By Monica Lam, Olivia Hubert-Allen, Crispin Lopez and The Associated Press
Fast-food workers and labor organizers are marching, waving signs and chanting in cities across the country Thursday amid a push for higher wages.
Organizers say walkouts are planned in 100 cities, with rallies set for another 100 cities.
Guadalupe Salazar, 37, says she plans to walk off her job at the McDonald’s in Oakland’s Eastmont Town Center. She earns $8 an hour, and has not had a raise since she began her job about 18 months ago.
She raises her 6-year-old daughter, Diana, on about $1,000 a month. After paying $500 in rent, $60 for her phone bill and $100 in bus fares there is just enough left for simple meals, like Cup ‘o’ Noodles, she says.
East Bay protesters are demanding $15 per hour and the right to form a union.
Salazar is uncertain if many of her McDonald’s colleagues will join the strike. She thinks some of them fear they will be fired, even though it is illegal to fire a worker for striking.
Nationally, the actions will mark the largest showing yet in a push that began a year ago. At a time when there’s growing national and international attention on economic disparities, labor unions, worker advocacy groups, Democrats are hoping to build public support to raise the federal minimum wage of $7.25, or about $15,000 a year for full-time work.
In New York City, about 100 protesters blew whistles and beat drums while marching into a McDonald’s at around 6:30 a.m.; one startled customer grabbed his food and fled as they flooded the restaurant, while another didn’t look up from eating and reading amid their chants of “We can’t survive on $7.25!”
Community leaders took turns giving speeches for about 15 minutes until the police arrived and ordered protesters out of the store. The crowd continued to demonstrate outside for about 45 minutes. A McDonald’s manager declined to be interviewed and asked that the handful of customers in the store not be bothered.
In Detroit, about 50 demonstrators turned out for a pre-dawn rally in front of a McDonald’s. A handful of employees walked off the job, but the restaurant stayed open as a manager and other employees worked the front counter and drive-thru window.
Julius Waters, a 29-year-old McDonald’s maintenance worker who was among the protesters, said it’s hard making ends meet on his wage of $7.40 an hour.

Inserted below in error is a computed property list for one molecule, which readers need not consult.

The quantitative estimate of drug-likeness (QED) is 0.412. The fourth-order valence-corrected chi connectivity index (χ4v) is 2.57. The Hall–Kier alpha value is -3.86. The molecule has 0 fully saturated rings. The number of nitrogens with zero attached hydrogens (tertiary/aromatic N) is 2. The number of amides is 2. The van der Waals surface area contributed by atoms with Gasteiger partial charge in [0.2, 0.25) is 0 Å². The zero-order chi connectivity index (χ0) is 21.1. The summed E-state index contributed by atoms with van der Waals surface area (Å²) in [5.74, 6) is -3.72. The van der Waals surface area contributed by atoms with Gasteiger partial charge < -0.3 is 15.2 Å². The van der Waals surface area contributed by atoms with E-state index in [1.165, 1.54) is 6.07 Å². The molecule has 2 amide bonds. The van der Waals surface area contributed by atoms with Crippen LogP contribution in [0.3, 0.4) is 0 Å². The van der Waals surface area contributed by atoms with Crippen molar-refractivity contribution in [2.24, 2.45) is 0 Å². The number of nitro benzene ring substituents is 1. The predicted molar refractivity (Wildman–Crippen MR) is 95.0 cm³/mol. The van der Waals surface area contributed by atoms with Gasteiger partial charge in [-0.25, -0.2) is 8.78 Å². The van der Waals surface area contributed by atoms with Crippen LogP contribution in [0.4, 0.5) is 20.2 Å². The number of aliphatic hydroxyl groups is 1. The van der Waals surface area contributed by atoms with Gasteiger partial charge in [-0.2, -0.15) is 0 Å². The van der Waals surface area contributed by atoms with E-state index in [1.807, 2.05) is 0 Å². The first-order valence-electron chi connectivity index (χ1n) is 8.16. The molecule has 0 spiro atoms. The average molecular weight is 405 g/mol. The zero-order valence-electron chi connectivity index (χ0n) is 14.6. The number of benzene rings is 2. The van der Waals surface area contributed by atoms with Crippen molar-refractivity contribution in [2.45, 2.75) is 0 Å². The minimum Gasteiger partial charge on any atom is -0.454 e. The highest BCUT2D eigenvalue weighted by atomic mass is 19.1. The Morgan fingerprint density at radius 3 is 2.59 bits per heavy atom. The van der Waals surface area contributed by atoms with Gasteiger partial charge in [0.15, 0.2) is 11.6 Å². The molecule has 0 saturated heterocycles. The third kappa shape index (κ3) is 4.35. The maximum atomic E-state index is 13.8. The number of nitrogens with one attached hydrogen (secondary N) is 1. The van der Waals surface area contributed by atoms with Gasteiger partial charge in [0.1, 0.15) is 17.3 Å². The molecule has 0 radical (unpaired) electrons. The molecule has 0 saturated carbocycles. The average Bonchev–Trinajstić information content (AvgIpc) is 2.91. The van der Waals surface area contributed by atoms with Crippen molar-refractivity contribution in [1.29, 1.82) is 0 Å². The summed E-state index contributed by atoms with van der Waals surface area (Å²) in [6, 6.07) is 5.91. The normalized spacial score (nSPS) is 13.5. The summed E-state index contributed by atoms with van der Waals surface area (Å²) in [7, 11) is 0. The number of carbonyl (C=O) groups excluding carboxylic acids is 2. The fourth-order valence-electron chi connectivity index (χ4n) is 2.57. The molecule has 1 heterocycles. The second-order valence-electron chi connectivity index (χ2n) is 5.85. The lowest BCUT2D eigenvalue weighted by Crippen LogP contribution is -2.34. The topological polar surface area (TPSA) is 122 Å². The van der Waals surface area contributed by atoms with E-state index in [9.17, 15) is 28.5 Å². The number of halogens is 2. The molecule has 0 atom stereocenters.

“I need a better wage for myself, because, right now, I’m relying on aid, and $7.40 is not able to help me maintain taking care of my son. I’m a single parent,” Waters said.
The push for higher pay in the fast-food industry faces an uphill battle. The industry competes aggressively on value offerings and companies have warned that they would need to raise prices if wages were hiked. Most fast-food locations are also owned and operated by franchisees, which lets companies such as McDonald’s Corp., Burger King Worldwide Inc. and Yum Brands Inc. say that they don’t control worker pay.
However, labor advocates have pointed out that companies control many other aspects of restaurant operations through their franchise agreements, including menus, suppliers and equipment.
Fast-food workers have historically been seen as difficult to unionize, given the industry’s high turnover rates. But the Service Employees International Union, which represents more than 2 million workers in health care, janitorial and other industries, has been providing considerable organizational and financial support to the push for higher pay over the past year.
The National Restaurant Association, an industry lobbying group, said most of those protesting were union workers and that “relatively few” workers have participated in past actions. It called the demonstrations a “campaign engineered by national labor groups.”
McDonald’s said in a statement that it’s “committed to providing our employees with opportunities to succeed.” The company, based in Oak Brook, Ill., said it offers employees advancement opportunities, competitive pay and benefits.
For more on the Fast Food protests in the Bay Area, watch KQED Newsroom at 8 p.m. on Friday, Dec. 6. on KQED Public Television 9, listen on Sundays at 6 p.m. on KQED Public Radio 88.5 FM or watch on demand here.